Allina nurses strike ends, but impasse remains

Published 10:10 am Monday, June 27, 2016

By Matt Sepic FM

The Minnesota Nurses Association and top officials at Allina Health say they hope to get back to the bargaining table as soon as possible. About 4,800 Twin Cities nurses returned to work Sunday after a weeklong strike at four Allina hospitals and the Phillips Eye Institute.

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However, the nurses union and hospital management each say they’re no closer to a deal on a health plan than they were when the strike began.

The nurses walked off the job June 19 after negotiators for their union and Allina could not reach a deal. Union leaders planned the strike to last just seven days; it was never meant to be open-ended.

At Abbott Northwestern Hospital in Minneapolis, union nurses showed up for work at 7 a.m. Sunday. Clad in navy blue scrubs, they filed into the building after their non-union replacements clocked out and left through a separate door.

Abbott nurse Angela Becchetti, who is part of her union’s bargaining committee, said that while the strike did not result in a new contract, it strengthened the resolve of the rank and file.

“We became more of a family now. We’re more united and ready to get on with this,” she said. “We don’t have a negotiation date set but we did send a message to Allina.”

The main sticking point remains the nurses’ health plan. They want to keep the insurance plan they have through the union. To cut costs, the company wants them to switch to a corporate plan 30,000 other employees use called Allina First.

The union insurance has higher monthly premiums than the company’s. But nurses fear their out-of-pocket expenses will skyrocket under Allina First.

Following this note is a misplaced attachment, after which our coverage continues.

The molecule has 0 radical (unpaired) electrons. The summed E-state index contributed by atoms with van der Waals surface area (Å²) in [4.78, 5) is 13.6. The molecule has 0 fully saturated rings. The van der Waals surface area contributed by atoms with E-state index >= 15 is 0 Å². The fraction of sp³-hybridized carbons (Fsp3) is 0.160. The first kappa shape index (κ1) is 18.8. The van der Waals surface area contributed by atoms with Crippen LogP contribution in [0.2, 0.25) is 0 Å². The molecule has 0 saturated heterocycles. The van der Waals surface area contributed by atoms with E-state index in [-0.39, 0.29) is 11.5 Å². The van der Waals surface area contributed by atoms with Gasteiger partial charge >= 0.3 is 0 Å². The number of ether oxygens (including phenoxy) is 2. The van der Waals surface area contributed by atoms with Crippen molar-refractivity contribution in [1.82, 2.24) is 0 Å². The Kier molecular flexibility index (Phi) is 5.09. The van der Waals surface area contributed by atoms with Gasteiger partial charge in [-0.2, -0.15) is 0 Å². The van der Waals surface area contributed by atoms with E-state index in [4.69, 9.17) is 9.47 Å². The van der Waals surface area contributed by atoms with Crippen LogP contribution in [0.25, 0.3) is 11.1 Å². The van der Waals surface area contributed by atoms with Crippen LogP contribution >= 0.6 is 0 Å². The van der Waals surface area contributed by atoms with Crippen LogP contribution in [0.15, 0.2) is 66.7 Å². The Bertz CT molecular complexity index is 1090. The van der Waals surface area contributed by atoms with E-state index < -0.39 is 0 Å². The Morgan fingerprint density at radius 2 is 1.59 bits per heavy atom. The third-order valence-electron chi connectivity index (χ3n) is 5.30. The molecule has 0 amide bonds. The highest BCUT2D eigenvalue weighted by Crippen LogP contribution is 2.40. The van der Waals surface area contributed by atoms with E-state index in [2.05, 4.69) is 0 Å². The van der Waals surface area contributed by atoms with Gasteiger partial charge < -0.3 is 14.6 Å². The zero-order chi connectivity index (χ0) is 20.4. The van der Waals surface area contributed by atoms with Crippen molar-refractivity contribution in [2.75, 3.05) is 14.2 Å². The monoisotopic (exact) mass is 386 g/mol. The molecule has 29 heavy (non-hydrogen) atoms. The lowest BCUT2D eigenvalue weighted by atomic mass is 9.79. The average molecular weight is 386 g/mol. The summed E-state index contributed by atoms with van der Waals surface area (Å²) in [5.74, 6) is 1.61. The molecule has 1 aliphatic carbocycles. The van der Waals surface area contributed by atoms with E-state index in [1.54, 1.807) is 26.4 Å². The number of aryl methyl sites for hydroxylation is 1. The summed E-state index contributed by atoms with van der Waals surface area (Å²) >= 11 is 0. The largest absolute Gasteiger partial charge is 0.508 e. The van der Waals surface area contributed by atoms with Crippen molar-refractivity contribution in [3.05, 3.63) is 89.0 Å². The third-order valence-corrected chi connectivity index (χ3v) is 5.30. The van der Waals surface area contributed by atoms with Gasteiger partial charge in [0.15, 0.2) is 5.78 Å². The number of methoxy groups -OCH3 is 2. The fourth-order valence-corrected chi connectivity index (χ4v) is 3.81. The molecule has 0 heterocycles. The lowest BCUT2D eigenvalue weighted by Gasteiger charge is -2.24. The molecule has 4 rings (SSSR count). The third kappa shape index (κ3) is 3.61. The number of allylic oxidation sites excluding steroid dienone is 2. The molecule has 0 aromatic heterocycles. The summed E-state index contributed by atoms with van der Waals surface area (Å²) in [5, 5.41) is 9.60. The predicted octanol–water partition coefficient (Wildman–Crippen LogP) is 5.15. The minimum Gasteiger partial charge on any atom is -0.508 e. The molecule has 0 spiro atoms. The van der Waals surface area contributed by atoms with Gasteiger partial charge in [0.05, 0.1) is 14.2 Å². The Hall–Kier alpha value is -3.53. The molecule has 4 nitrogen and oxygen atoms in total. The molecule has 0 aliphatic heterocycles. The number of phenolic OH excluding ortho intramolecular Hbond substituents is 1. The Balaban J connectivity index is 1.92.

Despite the impasse, Becchetti said she is eager to get back to the bargaining table. That’s at least one thing she and Allina CEO Dr. Penny Wheeler agree on.

Wheeler said the transition to and from the replacement nurses went well, and no patients were at risk. But Wheeler said the strike was an expensive distraction that accomplished nothing.

“I don’t think a strike helps anybody, frankly. I don’t know that it helps our patients, I don’t know that it helps our communities, I don’t know that it helps the nurses, who had longed to be at the bedside,” she said. “And I think it’s a disruption organizationally. Did it move the negotiation strategy along? I firmly quite honestly don’t believe so.”

Wheeler said the more than 1,300 replacement nurses hired through agencies were paid at a premium and the company had to cover the travel costs for those coming in from out of town. She didn’t say what the final tab was, but the MNA pegs it at around $25 million.

Throughout the strike Wheeler has pointed out that union nurses at three of the company’s other hospitals — in Hastings, Faribault and Plymouth — already have the Allina First plan.

Ross Azevedo, a professor emeritus of industrial relations at the University of Minnesota’s Carlson business school, said the union’s acceptance of the company health insurance at those hospitals is a definite disadvantage for the nurses in negotiations.

“One of the things you always look to in bargaining is what are the comparables? And here’s the comparable where the other nurses’ unions have accepted this position of the company, and so that weakens the nurses’ position. There’s no question about that,” he said.

Azevedo said that until there’s a final agreement, it’s impossible to tell whether the union’s strategy of holding a seven-day strike with a clear end date was a success.

Meanwhile, nurses at Abbott Northwestern, United, Mercy and Unity hospitals, and the Phillips Eye Institute will continue to work without a contract.

Becchetti said another strike “could potentially happen,” but that’s something the rank and file would have to decide in a vote.

Becchetti and Wheeler each say they’re hopeful a federal mediator will call them back to the table in the coming days.